After his most recent explorations of the deep reef, in the Red Sea and Caribbean, Baruch College’s David Gruber returned to New York to some good news about the fruits of his labors over the past few years. On Oct. 1, Nature published new findings about fluorescent proteins by Dave and his colleagues. The prestigious journal highlighted the ongoing work for its advancement of the understanding of how these proteins have evolved and how they function. Meanwhile, Dave has gained national recognition for the promise his work holds for practical, and perhaps profitable, medical applications.
Gruber is among 13 young researchers in the country named to the first class of Ewing Marion Kauffman Foundation fellows. The Kansas City-based foundation started the post-doctoral program to promote scientific discovery as an engine of the U.S. economy. There are 48,000 post-docs in the country, says the Kauffman Foundation, but few of them have the knowledge or wherewithal to take their discoveries from the lab to the market. Gruber actually finished his post-doc (at Brown University) in 2008, but the foundation decided his work was extraordinary and he was close enough. He and the other Kauffman Fellows were chosen because their work “has enormous potential to benefit society”–Dave’s could have various biomedical and drug applications–and they are seen as promising “scientist-founders” who can be both successful academics and dynamic entrepreneurs.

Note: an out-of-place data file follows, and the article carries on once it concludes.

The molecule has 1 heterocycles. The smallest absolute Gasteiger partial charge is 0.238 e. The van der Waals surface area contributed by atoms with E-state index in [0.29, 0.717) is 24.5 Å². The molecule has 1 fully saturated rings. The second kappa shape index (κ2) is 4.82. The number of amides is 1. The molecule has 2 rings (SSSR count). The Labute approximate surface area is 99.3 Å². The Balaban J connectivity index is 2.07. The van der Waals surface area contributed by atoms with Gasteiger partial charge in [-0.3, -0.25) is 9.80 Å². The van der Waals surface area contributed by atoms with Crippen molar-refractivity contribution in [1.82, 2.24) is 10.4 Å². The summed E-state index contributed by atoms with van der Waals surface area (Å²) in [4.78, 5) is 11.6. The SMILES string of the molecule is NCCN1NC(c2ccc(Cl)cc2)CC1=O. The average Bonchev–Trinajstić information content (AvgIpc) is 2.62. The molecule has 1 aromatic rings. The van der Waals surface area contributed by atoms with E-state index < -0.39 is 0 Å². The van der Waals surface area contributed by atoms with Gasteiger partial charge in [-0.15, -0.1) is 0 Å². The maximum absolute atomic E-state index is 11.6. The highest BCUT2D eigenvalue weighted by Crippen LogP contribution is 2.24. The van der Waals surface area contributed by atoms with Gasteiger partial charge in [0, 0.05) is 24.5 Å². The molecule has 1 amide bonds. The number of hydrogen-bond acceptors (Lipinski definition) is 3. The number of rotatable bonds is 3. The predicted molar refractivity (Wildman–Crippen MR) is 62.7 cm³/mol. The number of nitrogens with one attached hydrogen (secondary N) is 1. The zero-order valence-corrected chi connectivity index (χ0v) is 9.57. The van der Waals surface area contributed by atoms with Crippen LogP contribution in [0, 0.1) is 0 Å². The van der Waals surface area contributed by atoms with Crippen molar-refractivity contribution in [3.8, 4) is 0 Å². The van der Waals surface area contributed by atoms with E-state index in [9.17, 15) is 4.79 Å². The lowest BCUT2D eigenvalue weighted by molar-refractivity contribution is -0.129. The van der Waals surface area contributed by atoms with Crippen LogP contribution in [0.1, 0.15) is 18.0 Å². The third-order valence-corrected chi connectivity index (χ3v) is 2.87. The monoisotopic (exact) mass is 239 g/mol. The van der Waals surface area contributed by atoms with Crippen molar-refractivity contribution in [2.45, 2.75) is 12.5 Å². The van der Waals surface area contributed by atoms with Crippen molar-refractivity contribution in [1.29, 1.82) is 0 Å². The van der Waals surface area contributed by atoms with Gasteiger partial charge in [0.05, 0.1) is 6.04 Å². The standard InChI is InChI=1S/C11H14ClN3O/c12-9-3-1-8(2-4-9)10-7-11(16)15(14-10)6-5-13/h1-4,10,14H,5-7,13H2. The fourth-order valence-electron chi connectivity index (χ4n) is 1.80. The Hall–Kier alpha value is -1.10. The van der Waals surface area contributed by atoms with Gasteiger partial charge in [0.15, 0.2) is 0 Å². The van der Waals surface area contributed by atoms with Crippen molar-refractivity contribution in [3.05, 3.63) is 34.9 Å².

More about the Kauffman Fellowships: